Strength sports have kind of got a bad reputation, like: “We’re bodybuilders, and we’re going to get really big”. But it’s not like that, and I think with the reach that we’re starting to get we’re going to be able to inspire so many more young girls.
You can also use weightlifting with any sport; it doesn’t just have to be the sport of weightlifting. I think it’s really important to make sure women know not to be scared of the bar, or scared of the weights. It’s going to make you stronger and more powerful.
For me, there’s something about touching that iron. When you touch it there’s this incredible power that you feel; not only the one you’re projecting on the outside, but on the inside you feel like you can do anything. I think that is just an incredible feeling, and I hope that women will start to see that.
We’ve got so many women that are already involved that I’m hoping the sport will just continue to grow and grow, and become more normalised rather than something to be scared of.
Using social media as a positive platform
Weightlifting is such an individual sport, but social media takes away from that feeling of being alone.
I’ve always wanted to be able to inspire young girls and their mothers, so that was really important for me when I started getting into the public eye. I do want to be that role model and I want people from all ages to look up to me.
There’s this pressure of trying to be someone else all the time on social media, but I’ve always said that hard work comes first, and I just want to come off as genuine.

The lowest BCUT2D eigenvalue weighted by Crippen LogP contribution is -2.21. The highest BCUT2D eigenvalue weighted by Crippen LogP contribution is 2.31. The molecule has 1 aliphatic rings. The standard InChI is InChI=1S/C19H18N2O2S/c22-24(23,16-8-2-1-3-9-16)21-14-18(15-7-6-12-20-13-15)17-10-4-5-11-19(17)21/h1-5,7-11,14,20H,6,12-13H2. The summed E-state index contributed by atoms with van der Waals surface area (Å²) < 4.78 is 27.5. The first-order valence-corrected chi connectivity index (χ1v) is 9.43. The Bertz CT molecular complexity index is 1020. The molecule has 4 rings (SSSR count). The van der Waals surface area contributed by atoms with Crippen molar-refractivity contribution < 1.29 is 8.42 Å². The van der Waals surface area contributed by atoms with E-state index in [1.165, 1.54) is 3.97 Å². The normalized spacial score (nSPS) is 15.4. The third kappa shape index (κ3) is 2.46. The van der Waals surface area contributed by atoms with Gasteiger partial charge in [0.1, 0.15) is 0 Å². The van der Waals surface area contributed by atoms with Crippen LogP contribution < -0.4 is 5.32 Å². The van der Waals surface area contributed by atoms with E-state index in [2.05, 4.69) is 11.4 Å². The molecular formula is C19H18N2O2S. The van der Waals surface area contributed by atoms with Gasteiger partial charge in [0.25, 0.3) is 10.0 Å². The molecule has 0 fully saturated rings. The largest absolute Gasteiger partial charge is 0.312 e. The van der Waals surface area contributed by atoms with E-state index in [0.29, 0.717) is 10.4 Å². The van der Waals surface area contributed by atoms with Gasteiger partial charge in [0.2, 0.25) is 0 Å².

At the end of the day you’re with yourself, and if you’re projecting somebody else on social media then you’re going to start fighting that. I think that’s the most important thing: be yourself, enjoy your journey and share it with people.
Tokyo 2020 and beyond
An Olympic medal is my dream, but it’s every athlete’s dream.
No matter what happens, though, I will retire after Tokyo. Weightlifting is very stressful on relationships, and on life in general. It’s a full-time job – I train nine sessions a week in the gym, and then I’m doing recovery after – so you have to make sure you love it.
Sometimes it can feel like you’re constantly banging your head against a wall, because you’re doing the same movements over and over, but that’s why it’s important to have that support system and somebody behind you. I think in the first four years it was more happy-go-lucky, but now I’m growing into the person and the athlete I wanted to be, and so that’s why I wanted to do another four years after Rio.
For me, it’s like this: you’ve been constantly working towards something, and you feel it in your gut that you’re made for something bigger, something great, that recognition – not just from the world but to yourself – that all the hard work and everything that you’ve sacrificed is worth it.
To prepare for my transition, I’ve been slowly going back to school to study sport psychology, because I’ve noticed that it’s a really big thing that’s not talked about that much in sport. But I think that’s the extra ten per cent: learning how to cope with losing and winning. It’s learning how to keep yourself even, and how to deal with life pressures and sport pressures.
If, just like Morghan, you’re starting to think about your career transition, then check out Athlete365’s Career+ resources here